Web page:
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chink in (one's)/the armor

A minor but very detrimental flaw or weakness. Yeah, he's brilliant, but his violent temper has destroyed many business relationships—it's a real chink in his armor. The criminal's tendency to use his own cell phone to conduct business was the chink in the armor the police needed to put him in jail.
See also: armor, chink

hog in armor

old-fashioned An awkward, clumsy, base, or mean person dressed in fine clothes or inhabiting a role of authority. It doesn't help our organization's appearance to have a hog in armor parading himself as our leader.
See also: armor, hog

knight in shining armor

A selfless, chivalrous man who helps a woman in distress. When the police officer pulled over to help the old woman change her flat tire, she hugged him and said he was her knight in shining armor.
See also: armor, knight, shine
Farlex Dictionary of Idioms. © 2015 Farlex, Inc, all rights reserved.

chink in one's armor

Fig. a special weakness that provides a means for attacking or impressing someone otherwise invulnerable. (Alludes to an opening in a suit of armor that allows a weapon to penetrate.) Jane's insecurity is the chink in her armor. The boss seems mean, but the chink in his armor is that he is easily flattered.
See also: armor, chink
McGraw-Hill Dictionary of American Idioms and Phrasal Verbs. © 2002 by The McGraw-Hill Companies, Inc.

chink in one's armor

A vulnerable area, as in Putting things off to the last minute is the chink in Pat's armor and is bound to get her in trouble one day . This term relies on chink in the sense of "a crack or gap," a meaning dating from about 1400 and used figuratively since the mid-1600s.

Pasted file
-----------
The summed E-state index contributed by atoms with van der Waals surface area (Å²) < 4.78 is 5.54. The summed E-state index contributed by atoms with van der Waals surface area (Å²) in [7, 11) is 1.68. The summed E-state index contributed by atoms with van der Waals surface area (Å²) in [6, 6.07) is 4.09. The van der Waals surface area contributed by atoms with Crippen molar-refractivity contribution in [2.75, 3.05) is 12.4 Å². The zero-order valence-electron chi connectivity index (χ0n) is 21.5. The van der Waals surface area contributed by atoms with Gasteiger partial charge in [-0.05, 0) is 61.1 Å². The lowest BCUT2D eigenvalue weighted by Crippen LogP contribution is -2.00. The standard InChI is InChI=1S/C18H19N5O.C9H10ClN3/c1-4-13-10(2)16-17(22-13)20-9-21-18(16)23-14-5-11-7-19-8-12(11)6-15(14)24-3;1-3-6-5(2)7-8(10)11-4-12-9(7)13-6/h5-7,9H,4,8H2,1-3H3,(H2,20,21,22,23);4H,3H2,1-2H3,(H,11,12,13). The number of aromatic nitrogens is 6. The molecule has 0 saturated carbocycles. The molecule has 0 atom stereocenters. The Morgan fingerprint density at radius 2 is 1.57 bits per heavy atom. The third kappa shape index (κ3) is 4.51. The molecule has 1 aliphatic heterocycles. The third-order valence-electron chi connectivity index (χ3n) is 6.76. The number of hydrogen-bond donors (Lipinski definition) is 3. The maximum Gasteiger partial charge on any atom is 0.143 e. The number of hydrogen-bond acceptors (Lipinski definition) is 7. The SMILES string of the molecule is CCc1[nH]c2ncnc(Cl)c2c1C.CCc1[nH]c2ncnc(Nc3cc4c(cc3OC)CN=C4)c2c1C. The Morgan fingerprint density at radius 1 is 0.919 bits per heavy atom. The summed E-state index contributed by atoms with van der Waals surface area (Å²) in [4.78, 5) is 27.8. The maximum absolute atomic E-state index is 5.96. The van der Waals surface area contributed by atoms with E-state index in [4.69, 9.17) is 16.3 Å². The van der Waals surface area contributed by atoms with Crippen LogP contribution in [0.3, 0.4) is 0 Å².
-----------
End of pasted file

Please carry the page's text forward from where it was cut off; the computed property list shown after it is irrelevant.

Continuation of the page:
See also: armor, chink

knight in shining armor

A rescuer or defender, as in What this political party needs is a knight in shining armor to change its tarnished image . This metaphoric expression alludes to a medieval knight. [Mid-1900s]
See also: armor, knight, shine
The American Heritage® Dictionary of Idioms by Christine Ammer. Copyright © 2003, 1997 by The Christine Ammer 1992 Trust. Published by Houghton Mifflin Harcourt Publishing Company. All rights reserved.

chink in one's armor, a

A vulnerable spot, a weakness. The term alludes to the medieval knight’s armor made of mail—interlinked rings of metal jointed at various points. When a crack, or chink, developed between the links or joints, he was less protected against a spear or arrow. The noun “chink” has been used figuratively for such a fissure since the 1600s, and the current term came soon afterward. See also Achilles' heel.
See also: chink

knight in shining armor, a

A rescuer or deliverer. This term, which recalls the age of chivalry through the image of a dashing knight on horseback clad in polished armor, dates from the sixteenth century but has been in figurative use only since the mid-twentieth century. John Ciardi pointed out that the phrase has been used with two meanings: the “Mr. Right” of a young girl’s dreams, rescuing her from the humdrum with the promise of romance, and in politics, the idealistic reformer. One might add a third, the white knight of the modern-day corporation, who rescues the company from a hostile raider and averts an unwanted takeover. Quite figuratively, the poet William Rose Benét wrote, “Like a knight in glittering armor, Laughter stood up at his side” (“The Last Ally”).